Social Justice

'We need the freedom to travel': Disabled people fear train ticket office closures will leave them stranded

People with learning disabilities, vision impairments and who use a wheelchair fear the closure of ticket offices at train stations will strip them of their independence

Taunton ticket office Image: Wikimedia Commons

Nearly every train station in England will be left without a staffed ticket office, according to new plans announced by the government and rail companies, leaving millions of disabled people fearful of how they will continue to live lives that include train travel. 

The Rail Delivery Group (RDG) has justified the move by emphasising that just one in eight tickets were sold at ticket offices last year. But with official figures showing approximately 990 million train journeys made between 2021 and 22, that’s around 124 million that were made possible through the existence of ticket offices. 

With staffed kiosks closed, the only options available will be to book online or use a ticket vending machine (TVMs). But for many disabled people, both of these options can be impossible. 

Alongside plans to close ticket offices, plans to move to driver-only trains means guards may also be removed from services. This could leave passengers with even fewer options for help if something goes wrong on the train or on the platform. 

Transport union the RMT says the move will lead to hundreds of job losses, but the rail firms say they aim to redeploy staff to wider roles at stations and will mean passengers can actually expect “more face-to-face support”, as reported by The Independent.

“Customers will always be able to access in-person help at a station,” said the Rail Delivery Group in a statement.

But with u-turns aplenty from both the rail companies and the government, it seems we can only know the true impacts if the plans come into force. 

Mick Lynch, leader of railways union the RMT, said: “The decision to close up to 1,000 ticket offices and to issue hundreds of redundancy notices to staff is a savage attack on railway workers, their families and the travelling public.

“This is catastrophic for elderly, disabled and vulnerable passengers trying to access the rail network.

“Travellers will be forced to rely on apps and remote mobile teams to be available to assist them rather than having trained staff on stations.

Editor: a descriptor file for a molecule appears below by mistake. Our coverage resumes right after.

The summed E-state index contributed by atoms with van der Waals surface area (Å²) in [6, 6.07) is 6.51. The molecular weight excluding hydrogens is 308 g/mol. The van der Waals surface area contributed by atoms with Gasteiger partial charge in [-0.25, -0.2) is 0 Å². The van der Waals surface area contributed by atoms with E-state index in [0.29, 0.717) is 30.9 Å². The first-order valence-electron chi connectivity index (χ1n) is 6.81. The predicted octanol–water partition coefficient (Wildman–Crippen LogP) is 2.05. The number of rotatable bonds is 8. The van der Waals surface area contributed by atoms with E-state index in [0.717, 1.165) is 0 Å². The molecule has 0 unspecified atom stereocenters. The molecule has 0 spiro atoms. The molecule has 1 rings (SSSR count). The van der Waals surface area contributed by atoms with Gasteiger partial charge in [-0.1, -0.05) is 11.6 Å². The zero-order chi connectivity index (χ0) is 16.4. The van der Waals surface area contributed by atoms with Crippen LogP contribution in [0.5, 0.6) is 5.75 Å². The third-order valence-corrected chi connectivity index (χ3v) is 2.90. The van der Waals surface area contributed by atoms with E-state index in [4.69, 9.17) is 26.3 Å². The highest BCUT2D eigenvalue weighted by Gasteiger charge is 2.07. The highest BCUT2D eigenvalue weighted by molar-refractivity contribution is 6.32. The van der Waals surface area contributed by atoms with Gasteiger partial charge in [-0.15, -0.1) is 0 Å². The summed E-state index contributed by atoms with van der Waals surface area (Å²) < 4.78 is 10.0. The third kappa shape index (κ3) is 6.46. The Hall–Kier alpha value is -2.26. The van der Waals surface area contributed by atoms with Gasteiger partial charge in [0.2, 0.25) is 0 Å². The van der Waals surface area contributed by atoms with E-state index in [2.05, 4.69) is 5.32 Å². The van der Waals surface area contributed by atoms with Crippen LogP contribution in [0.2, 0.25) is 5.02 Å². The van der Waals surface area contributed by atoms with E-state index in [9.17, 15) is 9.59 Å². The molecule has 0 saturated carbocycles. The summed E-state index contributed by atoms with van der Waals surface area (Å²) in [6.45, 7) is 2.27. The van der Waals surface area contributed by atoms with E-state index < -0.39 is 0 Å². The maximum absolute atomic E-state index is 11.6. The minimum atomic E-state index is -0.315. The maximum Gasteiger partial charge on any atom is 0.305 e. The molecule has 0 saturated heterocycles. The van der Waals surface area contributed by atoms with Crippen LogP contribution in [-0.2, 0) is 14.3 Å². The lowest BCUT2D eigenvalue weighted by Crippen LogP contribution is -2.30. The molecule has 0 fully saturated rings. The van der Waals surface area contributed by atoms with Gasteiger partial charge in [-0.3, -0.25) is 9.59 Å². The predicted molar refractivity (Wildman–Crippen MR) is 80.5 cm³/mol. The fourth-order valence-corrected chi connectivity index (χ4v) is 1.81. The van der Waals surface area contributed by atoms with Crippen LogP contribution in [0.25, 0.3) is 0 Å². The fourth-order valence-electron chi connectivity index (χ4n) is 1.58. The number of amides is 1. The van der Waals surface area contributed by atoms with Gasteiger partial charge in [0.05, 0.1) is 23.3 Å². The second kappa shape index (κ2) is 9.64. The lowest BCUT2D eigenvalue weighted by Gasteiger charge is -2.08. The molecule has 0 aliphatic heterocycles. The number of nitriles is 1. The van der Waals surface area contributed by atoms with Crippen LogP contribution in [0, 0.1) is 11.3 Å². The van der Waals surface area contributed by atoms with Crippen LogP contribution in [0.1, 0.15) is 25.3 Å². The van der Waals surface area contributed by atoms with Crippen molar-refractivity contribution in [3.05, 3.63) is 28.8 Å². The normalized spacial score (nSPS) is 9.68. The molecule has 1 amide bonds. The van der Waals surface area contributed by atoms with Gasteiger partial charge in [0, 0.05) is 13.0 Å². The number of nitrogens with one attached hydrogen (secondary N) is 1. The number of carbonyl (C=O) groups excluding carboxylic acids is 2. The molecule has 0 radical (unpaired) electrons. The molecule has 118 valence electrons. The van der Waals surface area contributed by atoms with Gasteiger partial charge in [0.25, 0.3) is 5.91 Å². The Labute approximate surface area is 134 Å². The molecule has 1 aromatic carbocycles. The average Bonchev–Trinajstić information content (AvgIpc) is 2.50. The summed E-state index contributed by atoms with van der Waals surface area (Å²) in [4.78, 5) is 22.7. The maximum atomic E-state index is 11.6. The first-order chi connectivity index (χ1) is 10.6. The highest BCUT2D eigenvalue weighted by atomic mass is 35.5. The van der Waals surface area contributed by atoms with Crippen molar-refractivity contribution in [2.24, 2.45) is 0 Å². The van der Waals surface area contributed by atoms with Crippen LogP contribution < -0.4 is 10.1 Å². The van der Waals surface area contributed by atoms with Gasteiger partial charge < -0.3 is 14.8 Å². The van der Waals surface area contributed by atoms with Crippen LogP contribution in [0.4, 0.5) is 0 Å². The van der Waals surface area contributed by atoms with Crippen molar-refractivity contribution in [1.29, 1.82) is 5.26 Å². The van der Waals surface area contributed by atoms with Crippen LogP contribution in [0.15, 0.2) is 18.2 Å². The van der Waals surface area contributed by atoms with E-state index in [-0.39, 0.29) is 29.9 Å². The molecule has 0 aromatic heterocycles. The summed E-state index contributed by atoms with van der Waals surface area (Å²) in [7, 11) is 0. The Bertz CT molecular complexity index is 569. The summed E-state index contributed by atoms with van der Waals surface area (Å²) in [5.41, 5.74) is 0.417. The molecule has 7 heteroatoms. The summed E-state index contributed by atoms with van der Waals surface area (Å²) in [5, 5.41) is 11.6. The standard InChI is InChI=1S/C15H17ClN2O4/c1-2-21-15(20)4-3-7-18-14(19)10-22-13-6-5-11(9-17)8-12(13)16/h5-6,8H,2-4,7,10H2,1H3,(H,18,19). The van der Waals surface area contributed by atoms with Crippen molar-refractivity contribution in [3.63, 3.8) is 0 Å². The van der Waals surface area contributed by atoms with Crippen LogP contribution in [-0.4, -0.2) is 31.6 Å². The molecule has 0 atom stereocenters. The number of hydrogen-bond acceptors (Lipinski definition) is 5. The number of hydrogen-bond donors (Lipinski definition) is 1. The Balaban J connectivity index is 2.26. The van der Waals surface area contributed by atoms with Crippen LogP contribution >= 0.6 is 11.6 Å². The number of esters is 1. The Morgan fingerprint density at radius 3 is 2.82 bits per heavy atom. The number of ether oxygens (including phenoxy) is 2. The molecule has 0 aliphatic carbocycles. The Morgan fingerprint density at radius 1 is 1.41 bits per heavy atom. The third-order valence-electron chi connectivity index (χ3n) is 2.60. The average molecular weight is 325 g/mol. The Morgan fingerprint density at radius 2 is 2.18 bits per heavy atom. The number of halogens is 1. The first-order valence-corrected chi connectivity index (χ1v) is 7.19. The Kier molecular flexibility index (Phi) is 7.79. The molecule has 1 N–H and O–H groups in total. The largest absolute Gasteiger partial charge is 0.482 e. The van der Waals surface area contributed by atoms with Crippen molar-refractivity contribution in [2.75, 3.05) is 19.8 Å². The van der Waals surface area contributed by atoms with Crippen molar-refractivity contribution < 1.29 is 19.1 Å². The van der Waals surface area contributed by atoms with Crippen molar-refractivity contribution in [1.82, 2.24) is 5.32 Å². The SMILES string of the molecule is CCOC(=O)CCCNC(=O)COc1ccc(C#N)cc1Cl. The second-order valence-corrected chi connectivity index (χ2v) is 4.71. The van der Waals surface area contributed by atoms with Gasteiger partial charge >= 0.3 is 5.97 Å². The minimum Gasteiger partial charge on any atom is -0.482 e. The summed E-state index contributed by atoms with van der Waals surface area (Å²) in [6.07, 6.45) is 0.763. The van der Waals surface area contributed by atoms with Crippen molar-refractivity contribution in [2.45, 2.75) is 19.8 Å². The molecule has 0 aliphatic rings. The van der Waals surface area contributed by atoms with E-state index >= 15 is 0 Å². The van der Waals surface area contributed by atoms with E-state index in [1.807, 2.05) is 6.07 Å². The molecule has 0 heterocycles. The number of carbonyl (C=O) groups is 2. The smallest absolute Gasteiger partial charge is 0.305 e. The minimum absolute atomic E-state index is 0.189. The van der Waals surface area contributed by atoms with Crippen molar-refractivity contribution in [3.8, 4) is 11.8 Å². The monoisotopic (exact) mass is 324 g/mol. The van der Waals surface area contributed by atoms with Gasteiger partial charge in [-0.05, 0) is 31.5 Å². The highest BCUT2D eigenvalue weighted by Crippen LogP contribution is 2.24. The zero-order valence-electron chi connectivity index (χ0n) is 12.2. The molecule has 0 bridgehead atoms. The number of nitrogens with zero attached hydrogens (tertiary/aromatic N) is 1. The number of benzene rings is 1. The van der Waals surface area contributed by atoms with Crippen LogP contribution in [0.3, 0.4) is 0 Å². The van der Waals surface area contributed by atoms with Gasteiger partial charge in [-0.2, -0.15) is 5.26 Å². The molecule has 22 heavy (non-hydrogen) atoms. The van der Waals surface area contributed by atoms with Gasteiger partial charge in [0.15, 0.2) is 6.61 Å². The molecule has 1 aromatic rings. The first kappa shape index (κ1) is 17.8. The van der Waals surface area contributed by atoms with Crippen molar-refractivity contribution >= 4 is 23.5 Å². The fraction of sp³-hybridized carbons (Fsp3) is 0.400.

Not only are disabled adults far less likely to have access to the internet – 23% don’t compared to just 6% of non-disabled adults – but people with disabilities often need assistive technologies to use sites that have not been made accessible. 

These are some of the people fearful that ticket office closures will strip them of their independence.

Penny Heffran and her guide dog Questa, Rayleigh

I regularly travel by train to different places with my guide dog Questa, and am always reassured by the information and assistance I receive from staff at my local ticket office. Having a specific location at the station where I know I can find help is so important. I have no idea how I will locate someone who is moving around the station if I need assistance.

I am also not able to use the ticket machine because it’s not accessible for people with a vision impairment, so purchasing would be a real issue for me if this closes. Although a lot of stations on my line have machines where you can tap in and out with your payment card, they aren’t consistently placed and if I don’t know the station, I won’t be able to find them.

Even more worrying is that the proposed changes will mean that there will be no staff at all on my station after 1.30pm in the afternoon, so there won’t be any assistance either before, or after, a journey which is really scary, particularly if I’m travelling without Questa. 

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Although there is the passenger assistance line where you can book help in advance of travelling, I am not always able to predict what time I will need to catch a train so would not be in a position to use this service. I’m also not able to access the information boards so if trains are cancelled, I won’t know. I also wouldn’t be able to find my way to a different platform if this was needed.